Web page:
The Eighth Army had left two reports that are both based on statistics before December 5, one claiming killing/injuring 12,645 Japanese and 5,153 puppet troops; capturing 281 Japanese and 1,407 puppet troops; 7 Japanese and 1,845 puppet troops defected; 293 strong-points taken. The other one claimed killing/injuring 20,645 Japanese and 5,155 puppet troops; capturing 281 Japanese and 18,407 puppet troops; 47 Japanese and 1,845 puppet troops defected; 2,993 strongpoints taken.[11] These two records were both based on the same figure but separated to two different records for unknown reason.[11] This amounted to 21,338 and 46,000 combat successes respectively. In 2010, a Chinese article by Pan Zeqin emerged to say the combat success result should be more than 50,000.[12][13] No figure about total casualties in Japanese military record but it was recorded 276 KIAs from 4th Independent Mixed Brigade and [5] 133 KIA and 31 MIA from 2nd Independent Mixed Brigade.[14] A western source recorded 20,900 Japanese casualties and about 20,000 collaborator casualties[2]
Chinese also recorded 474 km of railway and 1502 km of road sabotaged, 213 bridges and 11 tunnels blown up, and 37 stations destroyed. But Japanese record gives 73 bridges, 3 tunnels, and 5 water towers blown up; 20 stations burned, and 117 railway sabotages (amounting to 44 km). The damage regarding communication systems are 1,333 cut down and 1,107 capsized cable posts, up to 146 km long cable cut. One mining site of Jingxing Coal Mine also stopped operating for half a year.[15]


When General Yasuji Okamura took command of the North China Area Army in the summer 1941, the new strategy was "Three All", meaning "kill all, burn all, and destroy all" in those areas containing Anti-Japanese forces.


Peng and Mao had disagreed over how directly to confront the Japanese since at least the Luochuan Conference in August 1937, with Mao concerned about Communist losses to the well equipped Japanese. After the establishment of the People's Republic Mao is alleged to have said to Lin Biao that "allowing Japan to occupy more territory is the only way to love your country. Otherwise, it would have become a country that loved Chiang Kai-shek."[16] Thus, the Hundred Regiments Offensive became the last of the two major Communist frontal engagements against the Japanese during the war. There had been controversy that Peng had no authorization, even no knowledge of the Central Military Committee and Mao Zedong. As early as 1945 the accusation of launching battle without telling Mao had appeared in the North China Conference.[17] During the Great Leap Forward, Peng's opposition to Mao's policies led to his downfall and then the launching of the battle became yet again a criminal action in the Cultural Revolution. In 1967, the Red Guard group of Tsinghua University, with the support of the Central Cultural Revolution Committee, issued a leaflet saying "The mug Peng, along with Zhu De, launched the offensive to defend Chongqin ... He rejected Chairman Mao's instruction and mobilized 105 regiments in an adventuristic pulse ... Chairman Mao said 'How can Peng Dehuai make such a big move without consulting me? Our forces are completely revealed. The result shall be terrible.'"[18]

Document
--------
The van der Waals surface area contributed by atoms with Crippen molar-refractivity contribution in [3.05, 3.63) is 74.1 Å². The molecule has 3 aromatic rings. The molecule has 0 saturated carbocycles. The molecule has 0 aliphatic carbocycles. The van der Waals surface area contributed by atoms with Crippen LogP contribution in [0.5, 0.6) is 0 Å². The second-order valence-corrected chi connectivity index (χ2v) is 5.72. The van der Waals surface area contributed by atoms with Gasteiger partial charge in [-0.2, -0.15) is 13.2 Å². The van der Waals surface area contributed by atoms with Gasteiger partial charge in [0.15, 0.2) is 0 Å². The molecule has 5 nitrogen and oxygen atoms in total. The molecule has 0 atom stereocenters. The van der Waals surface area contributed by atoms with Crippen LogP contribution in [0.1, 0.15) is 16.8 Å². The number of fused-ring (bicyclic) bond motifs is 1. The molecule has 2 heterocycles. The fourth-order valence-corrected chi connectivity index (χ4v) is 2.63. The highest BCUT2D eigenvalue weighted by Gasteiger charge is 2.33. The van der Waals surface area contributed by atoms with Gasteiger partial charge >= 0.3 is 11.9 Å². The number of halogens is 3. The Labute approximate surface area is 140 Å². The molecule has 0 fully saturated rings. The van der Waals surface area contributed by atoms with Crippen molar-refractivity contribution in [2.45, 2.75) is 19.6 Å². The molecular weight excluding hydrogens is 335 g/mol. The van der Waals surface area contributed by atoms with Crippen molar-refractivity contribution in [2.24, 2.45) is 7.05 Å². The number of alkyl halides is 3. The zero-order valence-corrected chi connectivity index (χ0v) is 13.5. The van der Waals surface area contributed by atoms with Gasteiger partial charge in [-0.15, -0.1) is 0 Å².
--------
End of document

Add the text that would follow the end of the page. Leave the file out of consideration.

Peng admitted in his memoir 彭德怀自述,he ordered the launch in late July, without awaiting a green light of the Central Military Committee and he regretted it. But Pan Zeqin said that it was Peng's incorrect memory, the correct start date should have officially been on August 20, so Peng actually had the green light.[19] Nie Rongzhen defended Peng, stating "there is a legend that the Central Military Committee was not informed about the offensive in advance. After investigation, we found out that Eight Army HQ sent to the top a report. The report mentioned we would strike at and sabotage Zhentai Railway. Sabotaging one railway or another is very common in guerilla warfare so it's our routine work. This is not some strategic issue and the Committee won't say no". He mentioned no exact date of launch.[20] The consensus in China after the Cultural Revolution is generally in support of the battle. But modern Chinese article described that "Liu Bocheng had some opinion on the arbitrary launching of the battle of Peng."[21]

While a successful campaign, Mao later attributed it as the main provocation for the devastating Japanese Three Alls Policy later, and used it to criticize Peng at the Lushan Conference.